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Article: Understanding collaborative learning behavior from Moodle log data

TitleUnderstanding collaborative learning behavior from Moodle log data
Authors
KeywordsCollaborative learning
Log analysis
Moodle
Online learning behavior
Wiki
Issue Date2012
PublisherRoutledge. The Journal's web site is located at http://www.tandf.co.uk/journals/titles/10494820.asp
Citation
Interactive Learning Environments, 2012, v. 20 n. 5, p. 451-466 How to Cite?
AbstractAlthough course management systems (CMSs) were originally designed for teachers to manage their teaching, little interest has been directed at students' learning. Moodle is usually regarded as a CMS. However, how to make full use of its powerful features and design them into learning tools has rarely been investigated. This study investigates two features, embedded in the Moodle system, wiki and assessment tools, to find out how they are designed to support project-based learning. The theory and rationale for using these two features in learning activities are elaborated. The effects of wiki-supported collaboration, peer grading, and feedback on junior secondary students' enquiries in liberal studies are analyzed using hierarchical multiple regression. One hundred and eighty-six students participated in the study. Working on their own wikis, commenting on the work of peers, and previous performance on the humanities course were found to be significant predictors of liberal study project performance. © 2012 Copyright Taylor and Francis Group, LLC.
Persistent Identifierhttp://hdl.handle.net/10722/137575
ISSN
2015 Impact Factor: 1.175
2015 SCImago Journal Rankings: 0.852
ISI Accession Number ID

 

DC FieldValueLanguage
dc.contributor.authorLu, Jen_US
dc.contributor.authorLaw, NWYen_US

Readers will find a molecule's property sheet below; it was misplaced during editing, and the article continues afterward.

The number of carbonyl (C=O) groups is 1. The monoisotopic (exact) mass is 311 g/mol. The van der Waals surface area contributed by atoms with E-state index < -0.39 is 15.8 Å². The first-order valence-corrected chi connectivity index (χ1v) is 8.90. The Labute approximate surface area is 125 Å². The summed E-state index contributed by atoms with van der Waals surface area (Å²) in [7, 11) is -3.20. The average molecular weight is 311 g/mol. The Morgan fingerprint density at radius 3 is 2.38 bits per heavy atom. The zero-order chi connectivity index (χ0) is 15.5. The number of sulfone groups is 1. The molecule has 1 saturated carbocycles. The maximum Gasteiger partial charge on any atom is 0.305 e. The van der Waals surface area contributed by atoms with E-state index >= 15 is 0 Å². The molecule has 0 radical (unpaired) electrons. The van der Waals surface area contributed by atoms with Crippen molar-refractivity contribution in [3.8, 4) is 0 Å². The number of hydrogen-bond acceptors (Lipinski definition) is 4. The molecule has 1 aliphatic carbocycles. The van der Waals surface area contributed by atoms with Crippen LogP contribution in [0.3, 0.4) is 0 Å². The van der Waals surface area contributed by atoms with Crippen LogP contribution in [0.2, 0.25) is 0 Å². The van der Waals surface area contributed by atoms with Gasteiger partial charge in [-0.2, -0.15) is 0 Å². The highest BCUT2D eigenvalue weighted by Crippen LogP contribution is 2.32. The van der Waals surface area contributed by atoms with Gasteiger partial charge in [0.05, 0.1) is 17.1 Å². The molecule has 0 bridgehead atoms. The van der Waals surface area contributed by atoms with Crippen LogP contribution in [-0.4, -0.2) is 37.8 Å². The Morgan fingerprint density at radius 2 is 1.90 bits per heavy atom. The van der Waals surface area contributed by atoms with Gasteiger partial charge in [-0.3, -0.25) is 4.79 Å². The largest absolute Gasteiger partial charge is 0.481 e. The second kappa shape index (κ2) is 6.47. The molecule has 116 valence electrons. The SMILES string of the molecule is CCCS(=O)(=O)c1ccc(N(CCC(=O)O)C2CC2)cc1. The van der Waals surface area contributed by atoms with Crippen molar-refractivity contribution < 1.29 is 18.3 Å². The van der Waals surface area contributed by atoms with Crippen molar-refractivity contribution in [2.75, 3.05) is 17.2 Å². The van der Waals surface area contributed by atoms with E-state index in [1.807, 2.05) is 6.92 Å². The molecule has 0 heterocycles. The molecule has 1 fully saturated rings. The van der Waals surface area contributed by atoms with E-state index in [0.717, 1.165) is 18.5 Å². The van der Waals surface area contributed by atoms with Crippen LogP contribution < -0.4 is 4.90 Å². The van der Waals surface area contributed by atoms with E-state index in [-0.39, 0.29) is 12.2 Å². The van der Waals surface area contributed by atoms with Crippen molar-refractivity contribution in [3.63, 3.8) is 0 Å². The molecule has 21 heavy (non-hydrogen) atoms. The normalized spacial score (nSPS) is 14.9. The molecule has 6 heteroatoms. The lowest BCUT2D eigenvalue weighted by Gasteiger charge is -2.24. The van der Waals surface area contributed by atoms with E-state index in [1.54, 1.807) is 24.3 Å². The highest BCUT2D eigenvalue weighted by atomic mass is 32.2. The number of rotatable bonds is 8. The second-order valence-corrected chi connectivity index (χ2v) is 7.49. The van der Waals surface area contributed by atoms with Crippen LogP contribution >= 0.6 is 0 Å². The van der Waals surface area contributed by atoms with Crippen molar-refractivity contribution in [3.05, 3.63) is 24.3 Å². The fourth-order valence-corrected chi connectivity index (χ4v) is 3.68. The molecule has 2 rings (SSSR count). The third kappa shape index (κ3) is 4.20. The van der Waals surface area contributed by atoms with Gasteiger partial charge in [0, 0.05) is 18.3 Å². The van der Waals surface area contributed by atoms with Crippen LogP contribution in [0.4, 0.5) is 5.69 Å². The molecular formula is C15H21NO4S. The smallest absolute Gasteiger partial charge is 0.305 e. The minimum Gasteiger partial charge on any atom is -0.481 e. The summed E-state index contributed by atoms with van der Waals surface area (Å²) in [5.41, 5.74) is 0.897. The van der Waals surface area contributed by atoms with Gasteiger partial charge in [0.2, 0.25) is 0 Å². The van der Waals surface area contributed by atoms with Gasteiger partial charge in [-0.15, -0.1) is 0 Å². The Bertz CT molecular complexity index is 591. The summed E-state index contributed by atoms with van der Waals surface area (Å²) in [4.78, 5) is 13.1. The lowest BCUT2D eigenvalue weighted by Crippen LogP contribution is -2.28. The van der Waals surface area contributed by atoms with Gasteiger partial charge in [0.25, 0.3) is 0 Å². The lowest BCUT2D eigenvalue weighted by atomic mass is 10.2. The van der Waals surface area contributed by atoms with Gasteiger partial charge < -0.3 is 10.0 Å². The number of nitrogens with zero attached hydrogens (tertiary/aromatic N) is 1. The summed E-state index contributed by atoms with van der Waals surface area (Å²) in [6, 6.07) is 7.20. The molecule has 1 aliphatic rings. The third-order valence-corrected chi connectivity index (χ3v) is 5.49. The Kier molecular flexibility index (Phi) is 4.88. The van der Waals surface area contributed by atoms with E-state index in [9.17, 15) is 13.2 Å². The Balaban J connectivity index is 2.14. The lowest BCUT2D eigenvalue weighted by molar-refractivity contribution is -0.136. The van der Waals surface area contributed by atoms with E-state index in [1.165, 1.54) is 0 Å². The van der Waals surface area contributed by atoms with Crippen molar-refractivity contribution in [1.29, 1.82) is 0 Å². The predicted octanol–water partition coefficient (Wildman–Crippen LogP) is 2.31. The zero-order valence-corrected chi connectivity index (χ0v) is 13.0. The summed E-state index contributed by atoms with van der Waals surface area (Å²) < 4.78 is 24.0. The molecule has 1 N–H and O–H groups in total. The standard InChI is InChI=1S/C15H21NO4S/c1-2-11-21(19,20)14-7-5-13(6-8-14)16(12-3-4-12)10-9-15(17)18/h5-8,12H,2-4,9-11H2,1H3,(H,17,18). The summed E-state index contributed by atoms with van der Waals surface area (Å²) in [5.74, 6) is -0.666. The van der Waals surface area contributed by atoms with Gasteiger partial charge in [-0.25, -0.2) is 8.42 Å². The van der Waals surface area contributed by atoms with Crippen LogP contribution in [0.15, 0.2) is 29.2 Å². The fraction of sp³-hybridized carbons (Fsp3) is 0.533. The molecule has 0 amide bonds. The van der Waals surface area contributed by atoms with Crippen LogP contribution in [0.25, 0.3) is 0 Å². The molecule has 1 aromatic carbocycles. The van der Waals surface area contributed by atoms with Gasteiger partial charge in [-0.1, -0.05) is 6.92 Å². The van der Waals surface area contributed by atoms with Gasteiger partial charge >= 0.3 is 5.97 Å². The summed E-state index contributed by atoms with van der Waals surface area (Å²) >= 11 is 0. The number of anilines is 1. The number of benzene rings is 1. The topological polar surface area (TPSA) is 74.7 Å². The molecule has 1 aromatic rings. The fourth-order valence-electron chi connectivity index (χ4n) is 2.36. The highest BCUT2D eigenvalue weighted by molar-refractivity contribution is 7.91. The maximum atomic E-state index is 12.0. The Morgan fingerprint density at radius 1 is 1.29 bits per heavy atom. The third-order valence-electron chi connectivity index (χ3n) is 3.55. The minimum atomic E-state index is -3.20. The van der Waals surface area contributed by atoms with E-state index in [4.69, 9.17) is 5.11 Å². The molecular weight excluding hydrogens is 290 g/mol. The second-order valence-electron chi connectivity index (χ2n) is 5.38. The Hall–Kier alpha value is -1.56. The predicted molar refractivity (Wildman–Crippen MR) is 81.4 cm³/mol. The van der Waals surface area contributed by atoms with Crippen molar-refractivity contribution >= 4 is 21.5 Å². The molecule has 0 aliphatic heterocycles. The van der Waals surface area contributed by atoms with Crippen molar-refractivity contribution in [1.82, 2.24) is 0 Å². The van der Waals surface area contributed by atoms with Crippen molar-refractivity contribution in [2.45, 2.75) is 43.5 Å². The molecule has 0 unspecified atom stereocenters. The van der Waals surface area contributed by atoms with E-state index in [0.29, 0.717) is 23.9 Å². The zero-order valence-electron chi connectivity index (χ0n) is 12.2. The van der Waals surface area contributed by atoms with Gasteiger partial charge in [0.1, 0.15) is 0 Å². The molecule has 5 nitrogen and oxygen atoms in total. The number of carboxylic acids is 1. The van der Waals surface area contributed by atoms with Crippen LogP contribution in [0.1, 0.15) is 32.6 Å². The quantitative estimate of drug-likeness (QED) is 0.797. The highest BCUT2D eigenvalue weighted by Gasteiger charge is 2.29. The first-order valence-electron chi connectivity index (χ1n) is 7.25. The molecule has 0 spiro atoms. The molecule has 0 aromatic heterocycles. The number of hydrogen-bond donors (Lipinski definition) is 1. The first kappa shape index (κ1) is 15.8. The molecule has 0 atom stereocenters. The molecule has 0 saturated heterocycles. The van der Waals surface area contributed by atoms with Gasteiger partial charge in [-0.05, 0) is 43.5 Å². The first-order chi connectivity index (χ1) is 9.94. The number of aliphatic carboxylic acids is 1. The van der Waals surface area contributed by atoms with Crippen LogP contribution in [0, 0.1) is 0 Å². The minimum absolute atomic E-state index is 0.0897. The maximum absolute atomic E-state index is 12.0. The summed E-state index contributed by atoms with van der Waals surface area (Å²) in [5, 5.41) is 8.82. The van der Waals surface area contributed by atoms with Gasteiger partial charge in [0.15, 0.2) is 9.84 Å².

dc.date.accessioned2011-08-26T14:28:12Z-
dc.date.available2011-08-26T14:28:12Z-
dc.date.issued2012en_US
dc.identifier.citationInteractive Learning Environments, 2012, v. 20 n. 5, p. 451-466en_US
dc.identifier.issn1049-4820en_US
dc.identifier.urihttp://hdl.handle.net/10722/137575-
dc.description.abstractAlthough course management systems (CMSs) were originally designed for teachers to manage their teaching, little interest has been directed at students' learning. Moodle is usually regarded as a CMS. However, how to make full use of its powerful features and design them into learning tools has rarely been investigated. This study investigates two features, embedded in the Moodle system, wiki and assessment tools, to find out how they are designed to support project-based learning. The theory and rationale for using these two features in learning activities are elaborated. The effects of wiki-supported collaboration, peer grading, and feedback on junior secondary students' enquiries in liberal studies are analyzed using hierarchical multiple regression. One hundred and eighty-six students participated in the study. Working on their own wikis, commenting on the work of peers, and previous performance on the humanities course were found to be significant predictors of liberal study project performance. © 2012 Copyright Taylor and Francis Group, LLC.-
dc.languageengen_US
dc.publisherRoutledge. The Journal's web site is located at http://www.tandf.co.uk/journals/titles/10494820.aspen_US
dc.relation.ispartofInteractive Learning Environmentsen_US
dc.subjectCollaborative learning-
dc.subjectLog analysis-
dc.subjectMoodle-
dc.subjectOnline learning behavior-
dc.subjectWiki-
dc.titleUnderstanding collaborative learning behavior from Moodle log dataen_US
dc.typeArticleen_US
dc.identifier.openurlhttp://library.hku.hk:4550/resserv?sid=HKU:IR&issn=1049-4820&volume=&spage=&epage=&date=2011&atitle=Understanding+collaborative+learning+behavior+from+Moodle+log+dataen_US
dc.identifier.emailLu, J: jingyan@hkucc.hku.hken_US
dc.identifier.emailLaw, NWY: nlaw@hku.hken_US
dc.identifier.authorityLu, J=rp00930en_US
dc.description.naturelink_to_subscribed_fulltext-
dc.identifier.doi10.1080/10494820.2010.529817-
dc.identifier.scopuseid_2-s2.0-84866692511-
dc.identifier.hkuros189320en_US
dc.identifier.volume20-
dc.identifier.issue5-
dc.identifier.spage451-
dc.identifier.epage466-
dc.identifier.isiWOS:000308990700005-
dc.publisher.placeUnited Kingdom-
dc.identifier.citeulike9603831-

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